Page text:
# Non-citizen in 2010 and Non-citizen in 2012
ncnc = cces_panel[(cces_panel.V263 == 'Immigrant non-citizen') &                  
                  (cces_panel.immstat == 'Immigrant non-citizen')]

Once we have the individual groups created, we simply need to calculate each group's proportion of the entire sample population to produce our contingency table.

In [8]:
cc_percent = round(len(cc)/len(cces_panel) * 100, 2)
cnc_percent = round(len(cnc)/len(cces_panel) * 100, 2)
ncc_percent = round(len(ncc)/len(cces_panel) * 100, 2)
ncnc_percent = round(len(ncnc)/len(cces_panel) * 100, 2)
Response in 2010 Response in 2012 Number of Respondents Percentage
Citizen Citizen {{len(cc)}} {{cc_percent}}
Citizen Non-citizen {{len(cnc)}} {{cnc_percent}}
Non-citizen Citizen {{len(ncc)}} {{ncc_percent}}
Non-citizen Non-citizen {{len(ncnc)}} {{ncnc_percent}}

Using the contingency table above we can estimate the respondent error rate (conversely, the success rate) of the survey participants with respect to correctly reporting their citizenship status.

We can see that the overwhelming majority of participants gave matching answers in consecutive years: {{cc_percent}}% labeled themselves as citizens in both years, while {{ncnc_percent}}% identified themselves as non-citizens. It's probably pretty safe to assume that these individuals filled in this portion of the survey correctly, so we'll add them together to get an initial success rate of {{cc_percent + ncnc_percent}}%. Of the two remaining groups, those who marked themselves as citizens in 2010 and non-citizens in 2012 are likely to have responded incorrectly since it is highly unlikely that someone would lose their citizenship in the two years between elections. On the other hand, it's very possible that a handful of non-citizens surveyed in 2010 would be granted citizenship in the intervening years, so we'll add that group to our success rate as well, which will bring the total to {{round(cc_percent + ncnc_percent + ncc_percent, 1)}}%. Conversely, we can say that our respondent error rate is equal to {{round(cnc_percent, 1)}}%, which perfectly matches the number we used in our example above.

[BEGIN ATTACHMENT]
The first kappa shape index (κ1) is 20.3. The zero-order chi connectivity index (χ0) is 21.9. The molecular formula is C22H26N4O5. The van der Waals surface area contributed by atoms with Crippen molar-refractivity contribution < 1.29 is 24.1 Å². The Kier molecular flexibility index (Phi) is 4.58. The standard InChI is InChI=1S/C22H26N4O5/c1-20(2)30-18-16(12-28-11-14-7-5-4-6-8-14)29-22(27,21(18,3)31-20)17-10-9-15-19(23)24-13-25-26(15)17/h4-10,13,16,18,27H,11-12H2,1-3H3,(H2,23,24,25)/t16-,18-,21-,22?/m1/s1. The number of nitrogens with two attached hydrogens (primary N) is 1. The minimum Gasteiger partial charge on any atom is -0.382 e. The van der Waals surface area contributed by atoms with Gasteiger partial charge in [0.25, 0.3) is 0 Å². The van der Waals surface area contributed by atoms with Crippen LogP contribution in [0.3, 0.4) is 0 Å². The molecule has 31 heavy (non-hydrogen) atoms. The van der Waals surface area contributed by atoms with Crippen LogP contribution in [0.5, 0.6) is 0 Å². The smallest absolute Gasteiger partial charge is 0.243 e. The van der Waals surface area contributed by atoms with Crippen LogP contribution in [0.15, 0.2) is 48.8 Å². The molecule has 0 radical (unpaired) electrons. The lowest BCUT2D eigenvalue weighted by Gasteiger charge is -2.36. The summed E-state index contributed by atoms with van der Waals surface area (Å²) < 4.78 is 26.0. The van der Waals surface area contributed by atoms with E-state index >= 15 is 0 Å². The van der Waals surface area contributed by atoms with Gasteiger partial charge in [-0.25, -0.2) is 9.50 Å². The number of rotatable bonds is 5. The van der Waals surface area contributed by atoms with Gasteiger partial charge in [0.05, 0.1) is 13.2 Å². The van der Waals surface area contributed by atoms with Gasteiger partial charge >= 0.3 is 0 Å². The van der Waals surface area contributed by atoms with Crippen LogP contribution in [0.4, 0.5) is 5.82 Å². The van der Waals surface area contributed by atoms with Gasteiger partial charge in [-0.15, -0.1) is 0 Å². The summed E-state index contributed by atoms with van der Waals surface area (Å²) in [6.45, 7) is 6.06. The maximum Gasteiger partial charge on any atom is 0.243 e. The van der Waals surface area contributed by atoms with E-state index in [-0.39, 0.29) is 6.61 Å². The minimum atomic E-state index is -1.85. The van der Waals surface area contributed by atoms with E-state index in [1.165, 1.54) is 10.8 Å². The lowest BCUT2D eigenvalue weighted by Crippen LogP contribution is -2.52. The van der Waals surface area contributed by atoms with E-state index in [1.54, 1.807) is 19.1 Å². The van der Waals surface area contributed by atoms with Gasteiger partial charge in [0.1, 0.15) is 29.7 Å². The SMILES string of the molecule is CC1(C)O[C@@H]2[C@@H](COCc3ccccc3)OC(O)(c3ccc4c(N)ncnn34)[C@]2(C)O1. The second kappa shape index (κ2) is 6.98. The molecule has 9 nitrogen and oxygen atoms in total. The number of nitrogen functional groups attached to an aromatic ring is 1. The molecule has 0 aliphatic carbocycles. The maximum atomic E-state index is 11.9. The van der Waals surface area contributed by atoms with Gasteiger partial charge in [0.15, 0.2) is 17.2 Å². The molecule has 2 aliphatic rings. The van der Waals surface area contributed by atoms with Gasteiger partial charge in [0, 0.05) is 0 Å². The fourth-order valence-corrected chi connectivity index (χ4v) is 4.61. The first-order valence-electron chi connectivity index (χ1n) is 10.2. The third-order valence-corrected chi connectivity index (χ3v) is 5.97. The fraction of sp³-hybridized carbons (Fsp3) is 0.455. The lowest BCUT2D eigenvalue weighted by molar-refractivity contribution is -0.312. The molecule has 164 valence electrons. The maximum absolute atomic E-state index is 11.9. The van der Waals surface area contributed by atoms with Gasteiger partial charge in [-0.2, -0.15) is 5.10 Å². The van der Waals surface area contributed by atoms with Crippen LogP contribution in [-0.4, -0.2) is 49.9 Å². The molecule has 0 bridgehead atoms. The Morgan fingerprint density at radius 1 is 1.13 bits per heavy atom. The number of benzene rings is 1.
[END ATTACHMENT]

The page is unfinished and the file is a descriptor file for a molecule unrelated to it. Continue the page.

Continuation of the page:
Step 3: Calculate the citizen voter rate

The other number in question was the citizen voter rate of approximately 70%. Let's dig into the data once more to see if the number we used in the example above matches the real world.